The short answer to OP's why did 'I' use 'could have pp' instead of just 'could return'? is that OP isn't a native speaker (so he made the wrong choice of verb form).
The construction could have [verbed] usually references something that might have happened in the past. It doesn't work in OP's context (where "then" refers to the future time "later today, when we're at the movies"), because OP is referring to the act of returning the pen, which will (possibly) happen in the future.
But note that there are very similar contexts where it's fine. Specifically, when by the anticipated future time ("then", in OP's example) the action will / might have been completed (so it becomes "the Past in the Future"). For example...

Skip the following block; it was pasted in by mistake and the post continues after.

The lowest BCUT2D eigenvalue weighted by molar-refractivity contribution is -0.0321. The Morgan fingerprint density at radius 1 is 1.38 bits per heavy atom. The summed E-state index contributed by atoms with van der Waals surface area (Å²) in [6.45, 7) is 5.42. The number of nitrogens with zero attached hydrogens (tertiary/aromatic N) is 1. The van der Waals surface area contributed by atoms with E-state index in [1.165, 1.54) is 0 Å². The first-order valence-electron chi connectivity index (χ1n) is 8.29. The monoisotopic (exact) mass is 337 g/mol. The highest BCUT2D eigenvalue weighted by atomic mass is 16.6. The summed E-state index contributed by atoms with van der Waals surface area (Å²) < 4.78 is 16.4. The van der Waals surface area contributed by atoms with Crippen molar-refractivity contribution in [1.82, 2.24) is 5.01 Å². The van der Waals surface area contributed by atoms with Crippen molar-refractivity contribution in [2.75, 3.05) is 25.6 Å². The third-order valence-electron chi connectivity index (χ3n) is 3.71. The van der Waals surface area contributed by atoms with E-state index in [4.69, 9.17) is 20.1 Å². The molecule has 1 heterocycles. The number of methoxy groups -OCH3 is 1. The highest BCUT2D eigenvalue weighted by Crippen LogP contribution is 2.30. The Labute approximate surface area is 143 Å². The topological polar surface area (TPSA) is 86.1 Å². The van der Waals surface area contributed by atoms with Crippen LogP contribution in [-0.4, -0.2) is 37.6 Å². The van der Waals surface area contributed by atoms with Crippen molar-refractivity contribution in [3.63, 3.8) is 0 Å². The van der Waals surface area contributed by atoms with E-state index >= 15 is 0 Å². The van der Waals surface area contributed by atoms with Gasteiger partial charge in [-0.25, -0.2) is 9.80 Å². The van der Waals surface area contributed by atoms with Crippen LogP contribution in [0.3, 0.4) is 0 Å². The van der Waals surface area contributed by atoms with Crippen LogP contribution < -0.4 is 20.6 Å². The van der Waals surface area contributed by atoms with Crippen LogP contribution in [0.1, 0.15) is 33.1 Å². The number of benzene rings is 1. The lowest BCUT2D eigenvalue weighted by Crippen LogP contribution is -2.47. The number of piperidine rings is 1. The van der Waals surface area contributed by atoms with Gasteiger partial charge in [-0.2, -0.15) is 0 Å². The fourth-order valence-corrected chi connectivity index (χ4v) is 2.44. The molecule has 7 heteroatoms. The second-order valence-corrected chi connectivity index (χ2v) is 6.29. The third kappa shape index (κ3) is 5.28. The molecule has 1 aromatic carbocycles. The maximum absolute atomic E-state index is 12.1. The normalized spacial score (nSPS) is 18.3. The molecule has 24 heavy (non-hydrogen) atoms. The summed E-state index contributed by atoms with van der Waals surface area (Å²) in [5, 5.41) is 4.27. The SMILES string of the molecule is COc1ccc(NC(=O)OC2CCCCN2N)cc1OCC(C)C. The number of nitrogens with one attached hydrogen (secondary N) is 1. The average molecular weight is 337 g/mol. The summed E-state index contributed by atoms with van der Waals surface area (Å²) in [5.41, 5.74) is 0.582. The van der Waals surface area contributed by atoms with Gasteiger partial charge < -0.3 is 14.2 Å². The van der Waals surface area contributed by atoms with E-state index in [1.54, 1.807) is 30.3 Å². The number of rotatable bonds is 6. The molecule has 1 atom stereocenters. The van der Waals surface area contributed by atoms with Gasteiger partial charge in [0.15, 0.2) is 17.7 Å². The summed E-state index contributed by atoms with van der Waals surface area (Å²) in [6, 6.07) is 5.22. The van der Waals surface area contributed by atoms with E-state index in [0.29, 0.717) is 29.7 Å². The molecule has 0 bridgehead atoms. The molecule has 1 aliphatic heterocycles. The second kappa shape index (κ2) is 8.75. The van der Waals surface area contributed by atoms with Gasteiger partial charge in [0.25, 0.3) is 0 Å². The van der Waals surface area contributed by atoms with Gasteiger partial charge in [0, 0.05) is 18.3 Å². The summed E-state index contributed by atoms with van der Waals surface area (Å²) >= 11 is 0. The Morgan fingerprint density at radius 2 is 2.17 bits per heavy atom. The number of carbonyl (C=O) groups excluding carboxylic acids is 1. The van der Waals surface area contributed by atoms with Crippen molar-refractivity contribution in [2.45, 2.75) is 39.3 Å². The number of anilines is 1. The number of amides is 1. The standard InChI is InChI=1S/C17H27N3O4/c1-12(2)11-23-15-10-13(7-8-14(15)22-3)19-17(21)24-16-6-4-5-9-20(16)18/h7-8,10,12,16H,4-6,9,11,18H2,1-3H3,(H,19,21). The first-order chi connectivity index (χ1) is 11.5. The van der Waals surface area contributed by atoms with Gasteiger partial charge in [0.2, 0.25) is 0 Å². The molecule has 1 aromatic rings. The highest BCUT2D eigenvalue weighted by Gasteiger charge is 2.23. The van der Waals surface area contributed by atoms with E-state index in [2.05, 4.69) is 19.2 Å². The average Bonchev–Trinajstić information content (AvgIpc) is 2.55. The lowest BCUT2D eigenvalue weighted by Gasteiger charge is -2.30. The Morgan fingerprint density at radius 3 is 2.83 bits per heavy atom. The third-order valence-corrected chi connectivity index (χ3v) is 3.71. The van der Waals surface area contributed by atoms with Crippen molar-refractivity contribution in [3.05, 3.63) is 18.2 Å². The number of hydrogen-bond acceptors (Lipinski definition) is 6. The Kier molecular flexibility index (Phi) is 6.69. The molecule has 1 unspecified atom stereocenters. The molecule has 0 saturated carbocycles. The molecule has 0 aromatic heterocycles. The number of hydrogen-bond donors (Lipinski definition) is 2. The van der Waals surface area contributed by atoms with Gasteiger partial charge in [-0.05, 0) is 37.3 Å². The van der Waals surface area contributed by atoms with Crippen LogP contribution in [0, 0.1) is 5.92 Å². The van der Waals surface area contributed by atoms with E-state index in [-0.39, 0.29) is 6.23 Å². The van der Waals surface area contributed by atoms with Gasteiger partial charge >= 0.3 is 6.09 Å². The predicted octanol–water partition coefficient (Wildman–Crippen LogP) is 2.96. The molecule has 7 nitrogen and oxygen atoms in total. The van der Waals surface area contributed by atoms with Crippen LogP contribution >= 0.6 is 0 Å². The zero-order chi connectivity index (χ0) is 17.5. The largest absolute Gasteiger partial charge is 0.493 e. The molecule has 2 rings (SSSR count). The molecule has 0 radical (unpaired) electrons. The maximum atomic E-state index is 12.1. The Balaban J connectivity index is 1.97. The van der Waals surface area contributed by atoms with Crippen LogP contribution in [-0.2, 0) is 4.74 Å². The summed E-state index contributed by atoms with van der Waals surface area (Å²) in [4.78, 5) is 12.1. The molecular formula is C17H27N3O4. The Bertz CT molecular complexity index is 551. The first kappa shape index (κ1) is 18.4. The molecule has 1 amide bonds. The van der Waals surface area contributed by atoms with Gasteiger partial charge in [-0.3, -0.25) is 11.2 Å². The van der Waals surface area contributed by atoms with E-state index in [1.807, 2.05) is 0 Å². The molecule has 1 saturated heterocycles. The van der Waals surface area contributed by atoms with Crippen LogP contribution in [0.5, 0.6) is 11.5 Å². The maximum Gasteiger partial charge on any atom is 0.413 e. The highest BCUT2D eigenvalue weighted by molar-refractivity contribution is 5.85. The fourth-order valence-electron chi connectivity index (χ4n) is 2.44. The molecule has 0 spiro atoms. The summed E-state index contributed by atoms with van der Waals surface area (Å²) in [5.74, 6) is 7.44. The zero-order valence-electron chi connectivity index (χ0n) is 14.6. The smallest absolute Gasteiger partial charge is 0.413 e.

"The boss wants to know when you'll finish the report"
"I'm working until 6 o'clock tonight, so I could have / could've finished [by] then"
In my example, the highlighted "conditional Present Perfect" element refers to what will be "the past", at that future time (without the conditional element, it would be I will have finished by then / at that time / before I leave work).
Also note that the Present tense conditional (I could finish it today) refers to something that may or may not happen (it's still uncertain), whereas the Perfect form (I could have finished it today) normally refers to something that didn't happen (it would require an unusual context for the speaker not to know whether he did in fact finish it).
But that "uncertainty" could still apply in some "not-yet-arrived" hypothetical future. In my example, it's still possible (at time of speaking) that I will have finished the report before the time I leave work.